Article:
I’ve mentioned this a million times before but I absolutely love a bit of nostalgia. Anything that jogs memories of something from a better time when I didn’t have to do annoying things like act like an adult really cheers me up. I know I’m not the only one, but absolutely in the case of developer Teradile, I have a kindred spirit. The game we’ll be looking at today is Nightfall Hacker, which released on Steam yesterday; March 10th.
So why is this brand spanking new game nostalgic then? Well, on its own it probably isn’t. If we look at the footsteps it’s walking in though, there’s definitely a bit of history here. Any of you that might remember a browser game on the LEGO website back in the early 2000s called The Nightfall Incident will soon see where I’m coming from.
Nightfall Hacker turns white-hat hacking into no-holds-barred, turn-based strategy game skirmishes against malicious software and dangerous payloads. As a free-lance hacker, you’ll hone your skills by accepting missions and getting the job done. If you’re as good as you think you are, you’ll win new clients and of course make more of that ever-important cash. Money buys a lot of things but in your world it buys upgrades and, of course, gives you the ability to complete those more difficult tasks. As you progress in your career you’ll learn that black-hat hackers are up to something nefarious and it will be down to you to discover what.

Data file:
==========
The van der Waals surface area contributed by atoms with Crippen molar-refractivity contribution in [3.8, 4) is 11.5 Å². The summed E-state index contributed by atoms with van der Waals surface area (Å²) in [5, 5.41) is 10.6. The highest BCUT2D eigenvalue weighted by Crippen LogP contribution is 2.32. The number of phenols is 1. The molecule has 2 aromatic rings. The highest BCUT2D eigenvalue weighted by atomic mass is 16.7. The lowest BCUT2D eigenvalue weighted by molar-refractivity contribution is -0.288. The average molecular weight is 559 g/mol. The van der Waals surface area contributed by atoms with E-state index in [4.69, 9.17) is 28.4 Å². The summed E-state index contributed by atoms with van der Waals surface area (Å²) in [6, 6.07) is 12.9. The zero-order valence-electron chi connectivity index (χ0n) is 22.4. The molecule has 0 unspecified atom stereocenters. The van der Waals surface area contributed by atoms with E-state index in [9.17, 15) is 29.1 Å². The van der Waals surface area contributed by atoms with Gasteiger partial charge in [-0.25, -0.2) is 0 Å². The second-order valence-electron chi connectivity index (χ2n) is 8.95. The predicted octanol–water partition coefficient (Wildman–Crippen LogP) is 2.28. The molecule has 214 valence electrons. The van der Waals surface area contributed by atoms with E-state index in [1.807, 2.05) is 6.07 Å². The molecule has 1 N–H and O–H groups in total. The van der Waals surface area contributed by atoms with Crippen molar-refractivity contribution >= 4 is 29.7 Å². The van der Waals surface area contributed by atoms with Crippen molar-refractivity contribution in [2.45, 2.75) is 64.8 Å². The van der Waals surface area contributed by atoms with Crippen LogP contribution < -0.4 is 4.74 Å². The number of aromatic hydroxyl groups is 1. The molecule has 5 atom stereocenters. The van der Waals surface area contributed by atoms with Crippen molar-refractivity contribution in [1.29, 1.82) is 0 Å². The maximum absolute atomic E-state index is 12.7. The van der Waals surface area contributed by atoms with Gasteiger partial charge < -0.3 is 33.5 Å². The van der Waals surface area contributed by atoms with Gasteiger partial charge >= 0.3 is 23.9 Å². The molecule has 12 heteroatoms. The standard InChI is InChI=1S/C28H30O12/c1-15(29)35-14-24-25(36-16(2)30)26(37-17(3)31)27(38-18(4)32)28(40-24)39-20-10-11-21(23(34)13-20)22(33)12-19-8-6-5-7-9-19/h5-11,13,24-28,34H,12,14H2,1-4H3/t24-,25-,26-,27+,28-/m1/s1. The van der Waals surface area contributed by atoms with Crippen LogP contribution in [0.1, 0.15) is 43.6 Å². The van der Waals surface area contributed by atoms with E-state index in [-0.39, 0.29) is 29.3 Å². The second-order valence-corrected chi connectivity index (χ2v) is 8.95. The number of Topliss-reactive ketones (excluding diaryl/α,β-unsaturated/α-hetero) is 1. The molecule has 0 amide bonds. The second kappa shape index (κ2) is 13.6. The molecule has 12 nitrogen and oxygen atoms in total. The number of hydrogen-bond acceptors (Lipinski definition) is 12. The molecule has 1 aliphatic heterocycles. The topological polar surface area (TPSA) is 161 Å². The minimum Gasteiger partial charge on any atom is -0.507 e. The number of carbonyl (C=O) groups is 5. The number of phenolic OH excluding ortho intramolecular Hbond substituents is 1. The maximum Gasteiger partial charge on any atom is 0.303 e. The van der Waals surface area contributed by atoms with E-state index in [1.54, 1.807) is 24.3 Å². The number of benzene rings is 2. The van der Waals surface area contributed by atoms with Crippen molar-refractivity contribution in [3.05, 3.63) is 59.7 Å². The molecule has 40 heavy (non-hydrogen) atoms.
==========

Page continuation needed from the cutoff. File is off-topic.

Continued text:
“Back in the day, I was heavily into LEGO’s The Nightfall Incident – a turn-based browser game about hacking on a 2D grid,” says James Harvey, founder, and programmer at Teradile. “Although the game was simple, some of the levels required a lot of thought – and the openness allowed you to approach each level in different ways. Years later after learning to use Godot and looking for a game to make, the answer was obvious: a 2D hacking game with similar mechanics to the Nightfall Incident but improved in every way. The rest, as they say, is history.“
At $7.99 until March 17th this title is hardly breaking the bank. Even after that the full price of $9.99 isn’t really going to set fire to your pockets but with over 100 levels and two single-player campaigns to play through, you’re definitely getting bang for your buck. There’s a level editor included with all of this as well for those of you that like to get creative.
If you like the idea of having a bit of a hack without the risk of spending a lengthy amount of time behind bars, Nightfall Hacker might be just the game for you. Equally, those of us that remember that browser-based original may well want to get on board and see what all of the fuss is about. Either way, fans of the strategy genre can head over to Steam and get involved whenever they’re ready.
Hailing from Southport England, Alex started his gaming career in the late 80s on a Commodore 64. Since that time he's either owned or played on virtually every console released. Alex happens to...